Protests over the hike in prices and bread subsidy cuts continued in Sudan for the fifth day in a row.
In the Wad Nubawi neighborhood in the city of Omdurman, worshipers and protesters clashed for several hours with security services near al-Sayed Abdulrahman Mosque.
The mosque is one of the strongholds of the Ansar religious sect of the National Umma Party (NUP), which is led by Former Prime Minister al-Sadiq al-Mahdi.
Meanwhile, worshipers at Al-Ansar mosque in Rabak, capital of the White Nile State, also demonstrated along with residents of the Burri neighborhood, eastern Khartoum.
Witnessed told Asharq Al-Awsat that worshipers at al-Sayed Abdulrahman Mosque took part in a protest after Friday prayers, and the police and the security services confronted them with tear gas and batons in an attempt to disperse them.
Imam of the mosque Mohammed al-Hiwar Mohammed, who is the secretary of advocacy and guidance in the Ansar group, condemned the regime’s excessive use of violence against the protesters. He called during his Friday sermon at the mosque for the release of detainees and freedom of peaceful expression for citizens.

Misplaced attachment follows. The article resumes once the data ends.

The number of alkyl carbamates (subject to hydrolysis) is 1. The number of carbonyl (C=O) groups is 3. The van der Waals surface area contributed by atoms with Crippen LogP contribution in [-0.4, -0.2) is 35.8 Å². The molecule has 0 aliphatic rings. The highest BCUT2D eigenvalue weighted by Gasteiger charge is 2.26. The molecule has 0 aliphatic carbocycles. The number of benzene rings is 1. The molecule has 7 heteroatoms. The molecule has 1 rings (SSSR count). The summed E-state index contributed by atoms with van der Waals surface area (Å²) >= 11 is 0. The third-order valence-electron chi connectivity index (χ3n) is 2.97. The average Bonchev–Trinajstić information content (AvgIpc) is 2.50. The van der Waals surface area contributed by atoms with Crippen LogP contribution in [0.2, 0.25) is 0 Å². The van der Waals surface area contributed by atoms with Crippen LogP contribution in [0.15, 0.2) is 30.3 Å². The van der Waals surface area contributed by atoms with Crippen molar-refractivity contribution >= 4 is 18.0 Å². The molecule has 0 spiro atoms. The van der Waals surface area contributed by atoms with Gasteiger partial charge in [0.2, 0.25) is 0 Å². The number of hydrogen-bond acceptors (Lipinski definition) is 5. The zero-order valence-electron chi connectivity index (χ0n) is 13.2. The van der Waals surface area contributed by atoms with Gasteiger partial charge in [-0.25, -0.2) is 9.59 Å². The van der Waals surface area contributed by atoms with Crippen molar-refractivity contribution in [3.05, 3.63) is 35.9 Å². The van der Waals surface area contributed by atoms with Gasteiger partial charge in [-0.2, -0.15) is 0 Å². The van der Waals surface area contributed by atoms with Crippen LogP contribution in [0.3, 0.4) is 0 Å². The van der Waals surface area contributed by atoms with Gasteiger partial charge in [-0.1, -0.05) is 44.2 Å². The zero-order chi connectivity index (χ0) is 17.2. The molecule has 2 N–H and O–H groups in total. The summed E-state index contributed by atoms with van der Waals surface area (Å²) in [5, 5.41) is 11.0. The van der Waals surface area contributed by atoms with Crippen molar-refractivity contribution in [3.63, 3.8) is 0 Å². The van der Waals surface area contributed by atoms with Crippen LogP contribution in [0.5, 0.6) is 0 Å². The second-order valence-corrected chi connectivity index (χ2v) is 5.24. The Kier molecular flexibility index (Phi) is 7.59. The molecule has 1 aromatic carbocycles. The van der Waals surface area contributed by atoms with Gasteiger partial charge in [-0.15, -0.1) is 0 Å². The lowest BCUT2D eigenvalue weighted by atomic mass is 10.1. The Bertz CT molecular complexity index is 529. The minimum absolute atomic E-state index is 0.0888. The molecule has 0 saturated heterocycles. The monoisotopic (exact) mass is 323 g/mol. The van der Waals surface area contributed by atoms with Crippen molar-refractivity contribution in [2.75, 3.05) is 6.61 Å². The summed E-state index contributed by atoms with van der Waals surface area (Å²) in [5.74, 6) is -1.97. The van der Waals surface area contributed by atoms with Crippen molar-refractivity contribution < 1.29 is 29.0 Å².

He described as a “legitimate duty” the demonstrators’ calls for a change in the “tyrannical” regime.
“Failing to defend the right to freedom and dignity and defending injustice and tyranny will lead to the elimination of nations and erosion of values,” he added.
Al-Sayed Abdulrahman Mosque is one of the strongholds of Mahdi’s Ansar group and the country's largest religious sect, whose followers belong to the NUP, one of Sudan’s main opposition parties.
Earlier this week, Mahdi had called on the Sudanese opposition alliance to join his party and supporters to confront President Omar al-Bashir's regime and to oust him through peaceful means.